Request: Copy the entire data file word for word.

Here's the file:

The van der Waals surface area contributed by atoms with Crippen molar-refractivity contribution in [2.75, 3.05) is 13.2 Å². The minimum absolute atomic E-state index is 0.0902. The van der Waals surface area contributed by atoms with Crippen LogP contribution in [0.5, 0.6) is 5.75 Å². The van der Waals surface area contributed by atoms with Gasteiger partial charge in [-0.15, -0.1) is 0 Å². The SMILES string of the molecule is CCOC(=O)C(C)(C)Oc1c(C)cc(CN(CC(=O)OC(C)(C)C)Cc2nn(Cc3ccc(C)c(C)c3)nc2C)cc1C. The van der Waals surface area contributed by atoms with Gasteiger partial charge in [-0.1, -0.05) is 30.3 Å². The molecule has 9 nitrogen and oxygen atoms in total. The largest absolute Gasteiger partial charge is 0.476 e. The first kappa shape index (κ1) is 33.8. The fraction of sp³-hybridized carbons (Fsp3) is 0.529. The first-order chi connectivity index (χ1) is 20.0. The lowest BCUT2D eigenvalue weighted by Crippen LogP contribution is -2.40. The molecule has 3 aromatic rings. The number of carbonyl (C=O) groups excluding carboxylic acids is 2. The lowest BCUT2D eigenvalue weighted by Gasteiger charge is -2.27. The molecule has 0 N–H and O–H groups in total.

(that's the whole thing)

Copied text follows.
The van der Waals surface area contributed by atoms with Crippen molar-refractivity contribution in [2.75, 3.05) is 13.2 Å². The minimum absolute atomic E-state index is 0.0902. The van der Waals surface area contributed by atoms with Crippen LogP contribution in [0.5, 0.6) is 5.75 Å². The van der Waals surface area contributed by atoms with Gasteiger partial charge in [-0.15, -0.1) is 0 Å². The SMILES string of the molecule is CCOC(=O)C(C)(C)Oc1c(C)cc(CN(CC(=O)OC(C)(C)C)Cc2nn(Cc3ccc(C)c(C)c3)nc2C)cc1C. The van der Waals surface area contributed by atoms with Gasteiger partial charge in [-0.1, -0.05) is 30.3 Å². The molecule has 9 nitrogen and oxygen atoms in total. The largest absolute Gasteiger partial charge is 0.476 e. The first kappa shape index (κ1) is 33.8. The fraction of sp³-hybridized carbons (Fsp3) is 0.529. The first-order chi connectivity index (χ1) is 20.0. The lowest BCUT2D eigenvalue weighted by Crippen LogP contribution is -2.40. The molecule has 3 aromatic rings. The number of carbonyl (C=O) groups excluding carboxylic acids is 2. The lowest BCUT2D eigenvalue weighted by Gasteiger charge is -2.27. The molecule has 0 N–H and O–H groups in total.